Urgent Tasks for Israel’s New Government: Second Coronavirus Wave Is Only the Beginning

After almost a year and half of caretaker government, 33 new ministers came on board on Tuesday. Not all arrived with plans in hand. Most only learned which ministry they’ll be leading a few days ago.

But all have their work cut out for them just reviving their institutions: the ministries have been effectively paralyzed since the dissolution of the 20th Knesset (which led to three fruitless elections, culminating in today's unity government). They couldn't make new appointments. They couldn't get funding for new projects.

It's a new day today, but the rigid coalition agreements are likely to constrain the freshly minted ministers and prevent them from forging ahead with appointments, legislation or an agenda that would peeve their peers in the rest of the government.

Yet some ministers who fielded jeers because of lame-duck portfolios cobbled together just to gratify them do mean to make important decisions in the coming days, if only in the hope that they’ll finally make headlines for doing something.

At the Health Ministry: The coronavirus is still here

Brand-new Health Minister Yuli Edelstein will find his desk awash with tasks, but the coronavirus remains the most urgent. As he takes charge, the first wave of the virus seems to be ebbing, but the ramifications of the pandemic are still with us. His first mission is to take advantage of the hiatus in the virus’ spread in Israel to form a committee of experts to study the lessons learned from the crisis and make urgent recommendations, say within two weeks, how to prepare for what comes next: how to disseminate information better; tapping experts who had been sidelined; treating the sick — the virus didn’t evaporate overnight; make procurement plans; and factoring in the flu with the fight against the coronavirus this coming winter. (Ido Efrati)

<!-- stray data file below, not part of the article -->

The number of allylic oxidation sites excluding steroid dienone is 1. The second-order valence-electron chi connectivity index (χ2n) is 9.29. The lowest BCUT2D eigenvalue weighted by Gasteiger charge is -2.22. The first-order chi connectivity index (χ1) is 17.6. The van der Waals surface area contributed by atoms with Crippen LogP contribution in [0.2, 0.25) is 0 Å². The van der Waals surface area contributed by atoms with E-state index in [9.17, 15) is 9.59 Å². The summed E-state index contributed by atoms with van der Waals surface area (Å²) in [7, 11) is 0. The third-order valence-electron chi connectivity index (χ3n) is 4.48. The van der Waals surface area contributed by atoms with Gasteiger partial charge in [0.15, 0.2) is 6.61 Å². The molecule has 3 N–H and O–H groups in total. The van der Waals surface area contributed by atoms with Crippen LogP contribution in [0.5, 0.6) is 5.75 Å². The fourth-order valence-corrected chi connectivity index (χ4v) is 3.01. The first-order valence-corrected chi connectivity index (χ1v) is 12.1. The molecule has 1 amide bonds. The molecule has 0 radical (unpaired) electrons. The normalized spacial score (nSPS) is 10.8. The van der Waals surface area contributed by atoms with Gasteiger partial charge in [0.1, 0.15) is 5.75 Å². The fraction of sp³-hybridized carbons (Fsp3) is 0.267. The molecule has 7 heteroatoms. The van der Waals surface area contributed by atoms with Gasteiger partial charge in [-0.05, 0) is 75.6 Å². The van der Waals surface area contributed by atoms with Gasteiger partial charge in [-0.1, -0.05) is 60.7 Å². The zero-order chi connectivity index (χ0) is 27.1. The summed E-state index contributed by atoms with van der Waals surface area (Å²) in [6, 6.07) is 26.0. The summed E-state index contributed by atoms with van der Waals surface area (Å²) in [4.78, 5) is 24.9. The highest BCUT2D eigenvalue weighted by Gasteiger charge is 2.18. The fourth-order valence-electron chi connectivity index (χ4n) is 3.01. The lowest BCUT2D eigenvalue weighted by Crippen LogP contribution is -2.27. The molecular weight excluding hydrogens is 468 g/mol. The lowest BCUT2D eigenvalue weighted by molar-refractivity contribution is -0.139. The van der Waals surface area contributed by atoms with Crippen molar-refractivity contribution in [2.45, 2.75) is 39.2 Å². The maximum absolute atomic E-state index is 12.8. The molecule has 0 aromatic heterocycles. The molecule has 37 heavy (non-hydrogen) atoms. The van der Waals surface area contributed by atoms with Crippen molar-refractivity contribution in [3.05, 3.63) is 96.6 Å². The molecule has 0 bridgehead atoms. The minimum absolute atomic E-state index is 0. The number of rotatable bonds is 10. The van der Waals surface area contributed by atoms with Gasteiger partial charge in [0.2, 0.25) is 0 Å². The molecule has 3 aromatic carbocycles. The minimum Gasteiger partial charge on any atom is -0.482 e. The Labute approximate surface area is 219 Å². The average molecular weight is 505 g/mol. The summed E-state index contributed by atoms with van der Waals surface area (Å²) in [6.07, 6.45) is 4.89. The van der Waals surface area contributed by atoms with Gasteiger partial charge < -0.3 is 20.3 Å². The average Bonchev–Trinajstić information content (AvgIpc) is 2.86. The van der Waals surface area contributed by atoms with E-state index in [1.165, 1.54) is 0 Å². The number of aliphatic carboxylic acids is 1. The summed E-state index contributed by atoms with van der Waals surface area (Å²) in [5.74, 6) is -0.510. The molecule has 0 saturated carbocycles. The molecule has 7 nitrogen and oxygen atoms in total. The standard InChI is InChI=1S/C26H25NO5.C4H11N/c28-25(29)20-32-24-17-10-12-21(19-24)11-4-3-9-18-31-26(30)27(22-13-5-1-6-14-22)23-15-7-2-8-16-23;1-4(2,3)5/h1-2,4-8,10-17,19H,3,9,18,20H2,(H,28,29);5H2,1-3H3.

At the Foreign Ministry: Reempowering the minister

Back when diplomacy still had international allure, the Foreign Ministry was considered a cherry. Now the best advice for the incoming foreign minister is to restore his status, which under Netanyahu bottomed out. The prime minister redistributed the ministry’s roles and cut funding. Morale sank low.

Incoming Foreign Minister Gabi Ashkenazi will first and foremost have to spell out to the international community and the ministry staff that he isn’t there to stay in Netanyahu’s shadow. In recent years Netanyahu has taken over the role of foreign minister, both formally and informally, especially when it came to ties with the United States. Ashkenazi’s meeting last week with U.S. Secretary of State Mike Pompeo, who didn’t bother meeting with Ashkenazi’s predecessor Yisrael Katz, was a good start in that sense.